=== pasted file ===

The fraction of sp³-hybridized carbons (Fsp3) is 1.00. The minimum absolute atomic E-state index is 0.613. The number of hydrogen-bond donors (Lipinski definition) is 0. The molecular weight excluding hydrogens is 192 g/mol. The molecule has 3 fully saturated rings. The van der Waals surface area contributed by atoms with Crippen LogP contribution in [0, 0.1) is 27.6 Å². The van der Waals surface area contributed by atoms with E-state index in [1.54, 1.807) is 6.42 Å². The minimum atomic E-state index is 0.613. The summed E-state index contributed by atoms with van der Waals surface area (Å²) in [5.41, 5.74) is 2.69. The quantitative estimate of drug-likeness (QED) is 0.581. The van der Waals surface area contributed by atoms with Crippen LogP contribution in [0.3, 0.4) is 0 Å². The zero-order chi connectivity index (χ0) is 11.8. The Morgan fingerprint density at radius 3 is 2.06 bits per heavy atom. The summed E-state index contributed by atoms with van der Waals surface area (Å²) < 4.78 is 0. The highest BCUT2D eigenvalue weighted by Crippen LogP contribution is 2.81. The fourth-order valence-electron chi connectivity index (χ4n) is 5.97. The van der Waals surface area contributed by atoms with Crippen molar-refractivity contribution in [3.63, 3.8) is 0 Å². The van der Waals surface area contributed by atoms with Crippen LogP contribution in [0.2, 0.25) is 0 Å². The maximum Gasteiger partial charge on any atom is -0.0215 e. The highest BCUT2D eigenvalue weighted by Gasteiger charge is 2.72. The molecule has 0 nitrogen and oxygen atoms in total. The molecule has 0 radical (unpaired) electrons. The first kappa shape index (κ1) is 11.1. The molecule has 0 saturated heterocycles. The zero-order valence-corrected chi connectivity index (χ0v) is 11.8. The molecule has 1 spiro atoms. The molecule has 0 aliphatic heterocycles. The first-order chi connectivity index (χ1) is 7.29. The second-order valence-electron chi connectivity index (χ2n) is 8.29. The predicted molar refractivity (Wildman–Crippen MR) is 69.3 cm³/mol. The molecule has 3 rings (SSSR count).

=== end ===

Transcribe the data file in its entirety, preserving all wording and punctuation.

The fraction of sp³-hybridized carbons (Fsp3) is 1.00. The minimum absolute atomic E-state index is 0.613. The number of hydrogen-bond donors (Lipinski definition) is 0. The molecular weight excluding hydrogens is 192 g/mol. The molecule has 3 fully saturated rings. The van der Waals surface area contributed by atoms with Crippen LogP contribution in [0, 0.1) is 27.6 Å². The van der Waals surface area contributed by atoms with E-state index in [1.54, 1.807) is 6.42 Å². The minimum atomic E-state index is 0.613. The summed E-state index contributed by atoms with van der Waals surface area (Å²) in [5.41, 5.74) is 2.69. The quantitative estimate of drug-likeness (QED) is 0.581. The van der Waals surface area contributed by atoms with Crippen LogP contribution in [0.3, 0.4) is 0 Å². The zero-order chi connectivity index (χ0) is 11.8. The Morgan fingerprint density at radius 3 is 2.06 bits per heavy atom. The summed E-state index contributed by atoms with van der Waals surface area (Å²) < 4.78 is 0. The highest BCUT2D eigenvalue weighted by Crippen LogP contribution is 2.81. The fourth-order valence-electron chi connectivity index (χ4n) is 5.97. The van der Waals surface area contributed by atoms with Crippen molar-refractivity contribution in [3.63, 3.8) is 0 Å². The van der Waals surface area contributed by atoms with Crippen LogP contribution in [0.2, 0.25) is 0 Å². The maximum Gasteiger partial charge on any atom is -0.0215 e. The highest BCUT2D eigenvalue weighted by Gasteiger charge is 2.72. The molecule has 0 nitrogen and oxygen atoms in total. The molecule has 0 radical (unpaired) electrons. The first kappa shape index (κ1) is 11.1. The molecule has 0 saturated heterocycles. The zero-order valence-corrected chi connectivity index (χ0v) is 11.8. The molecule has 1 spiro atoms. The molecule has 0 aliphatic heterocycles. The first-order chi connectivity index (χ1) is 7.29. The second-order valence-electron chi connectivity index (χ2n) is 8.29. The predicted molar refractivity (Wildman–Crippen MR) is 69.3 cm³/mol. The molecule has 3 rings (SSSR count).